AW: sharp s (Eszett)

Kenneth Whistler kenw at
Tue Mar 11 01:01:49 CET 2008

John Klensi wrote:

> > The complication sets in when you have *non*-symmetric case
> > mappings, as for German sharp s:
> > 
> >    s --uc--> S,  S --lc--> s
> >    ß --uc--> SS, SS --lc--> ss
> >    ss --uc--> SS
> But Ken, if I correctly understand what has been said on the
> list, and what Duden and other authorities say about German,
> were it not for fallback issues, there would be no relationship
> between Eszett and the "ss" sequence.    If that relationship
> did not exist, then the above would be

Too many hypotheticals. The relationship has existed and
still *does* exist.

  Wie auch in traditioneller Rechtschreibung wird ß durch ss
  ersetzt, wenn es im Zeichensatz nich vorhanden ist, ...
*That's* your fallback case... you write "ss" when you don't
have ß available.

  ... oder das ganze Wort in Großbuchstaben geschrieben ist.
*That's* your casing rule... you write "SS" when using all
capital letters for a word. Not a missing glyph in the font
(or typecase at the publisher), but just the way it is done.

  In der Schweiz wird ß nach wie vor nich verwendet, stattdessen
  immer ss geschrieben.
And *that's* the Swiss local preference in spelling.

  Die schon länger nicht mehr übliche Umschreibung mit SZ, zur
  Unterscheidung in Zweifelsfällen durchaus nützlich (vgl.
  etwa MASSE - MASZE), sieht die reformierte Schreibung nicht vor.
And *that* points out that the occasional practice of using
"SZ" as the all-caps form of ß, to distinguish it from
the all-caps form of ss, is *not* provided for in the
reformed German orthography. You just write "SS", regardless.

> >From that point of view, the problem here isn't with Eszett.  It
> is with the (quite natural, but possibly wrong in a few odd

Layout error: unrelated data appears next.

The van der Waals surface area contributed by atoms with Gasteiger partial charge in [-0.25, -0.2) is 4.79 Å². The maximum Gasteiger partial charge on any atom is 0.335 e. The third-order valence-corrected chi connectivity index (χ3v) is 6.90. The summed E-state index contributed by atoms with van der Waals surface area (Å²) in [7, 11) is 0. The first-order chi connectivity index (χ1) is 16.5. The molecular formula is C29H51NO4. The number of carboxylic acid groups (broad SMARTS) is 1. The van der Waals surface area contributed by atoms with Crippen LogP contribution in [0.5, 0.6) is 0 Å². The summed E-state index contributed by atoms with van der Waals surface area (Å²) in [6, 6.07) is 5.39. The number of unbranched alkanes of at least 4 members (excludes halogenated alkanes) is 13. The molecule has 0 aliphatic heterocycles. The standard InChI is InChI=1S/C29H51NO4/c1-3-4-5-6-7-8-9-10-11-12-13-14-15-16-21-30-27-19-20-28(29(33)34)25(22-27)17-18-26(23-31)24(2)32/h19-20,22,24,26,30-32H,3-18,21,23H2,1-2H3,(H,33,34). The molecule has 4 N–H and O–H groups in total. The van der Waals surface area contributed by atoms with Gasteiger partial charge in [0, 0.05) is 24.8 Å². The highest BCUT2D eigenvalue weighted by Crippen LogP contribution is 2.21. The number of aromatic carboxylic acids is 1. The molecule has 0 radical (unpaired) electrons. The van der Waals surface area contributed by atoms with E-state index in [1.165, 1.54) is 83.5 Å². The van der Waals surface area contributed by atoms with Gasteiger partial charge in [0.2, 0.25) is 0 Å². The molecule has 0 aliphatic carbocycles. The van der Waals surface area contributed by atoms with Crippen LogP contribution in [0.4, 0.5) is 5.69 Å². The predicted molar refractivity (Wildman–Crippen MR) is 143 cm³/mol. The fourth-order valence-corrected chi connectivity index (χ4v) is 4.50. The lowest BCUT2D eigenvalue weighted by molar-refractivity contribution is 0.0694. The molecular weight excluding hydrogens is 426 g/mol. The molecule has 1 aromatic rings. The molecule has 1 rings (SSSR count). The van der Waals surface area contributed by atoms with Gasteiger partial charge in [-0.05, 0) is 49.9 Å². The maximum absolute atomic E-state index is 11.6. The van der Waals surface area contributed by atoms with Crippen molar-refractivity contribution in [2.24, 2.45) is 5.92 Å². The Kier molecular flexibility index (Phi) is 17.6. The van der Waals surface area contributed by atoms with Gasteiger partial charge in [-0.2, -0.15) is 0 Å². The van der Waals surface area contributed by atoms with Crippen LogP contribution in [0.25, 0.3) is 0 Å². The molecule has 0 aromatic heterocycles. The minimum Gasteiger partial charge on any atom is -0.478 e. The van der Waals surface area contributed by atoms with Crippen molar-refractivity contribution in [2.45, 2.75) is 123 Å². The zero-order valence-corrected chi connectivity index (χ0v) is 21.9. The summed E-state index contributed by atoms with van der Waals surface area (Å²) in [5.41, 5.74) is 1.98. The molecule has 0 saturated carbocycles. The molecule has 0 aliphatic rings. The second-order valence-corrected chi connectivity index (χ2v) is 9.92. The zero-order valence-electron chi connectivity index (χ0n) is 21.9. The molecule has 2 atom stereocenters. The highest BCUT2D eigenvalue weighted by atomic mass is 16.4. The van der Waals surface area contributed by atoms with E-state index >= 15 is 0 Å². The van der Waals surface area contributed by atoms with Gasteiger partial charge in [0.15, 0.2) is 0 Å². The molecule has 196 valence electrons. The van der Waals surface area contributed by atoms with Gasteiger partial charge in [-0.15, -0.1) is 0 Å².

> cases) that, if a script has case distinctions, all of its
> characters have case distinctions _and_ the imposition of a
> fallback on (or confusion of a fallback with) Eszett.

Well, sure... and people will continue to argue this. But
the facts of current German orthography are that the
uppercase of ß is "SS", despite minority holdouts for
maintaining "ß" in all-caps contexts or still using "SZ"
in all-caps contexts to try to preserve the distinction.
And no doubt there will be a third camp now agitating to
switch over to the uppercase-ß, instead.
> Change either of those things and ignore the introduction of an
> upper-case Eszett in 5.1, and one ends up with
>    ß --uc--> ß   and
>    ß --lc--> ß

Those are, in fact, the *simple* case mappings for ß,
which are used when a case mapping is constrained to no
length changing of the strings. If anything, *those*
are the fallback forms for case mapping of ß, because
that is what you do if you cannot accomodate the case
mapping actually defined in standard German orthography.

> which looks a little strange but is perfectly natural and, I
> think, consistent with what happens when one applies uc or lc
> operations to characters that don't have case.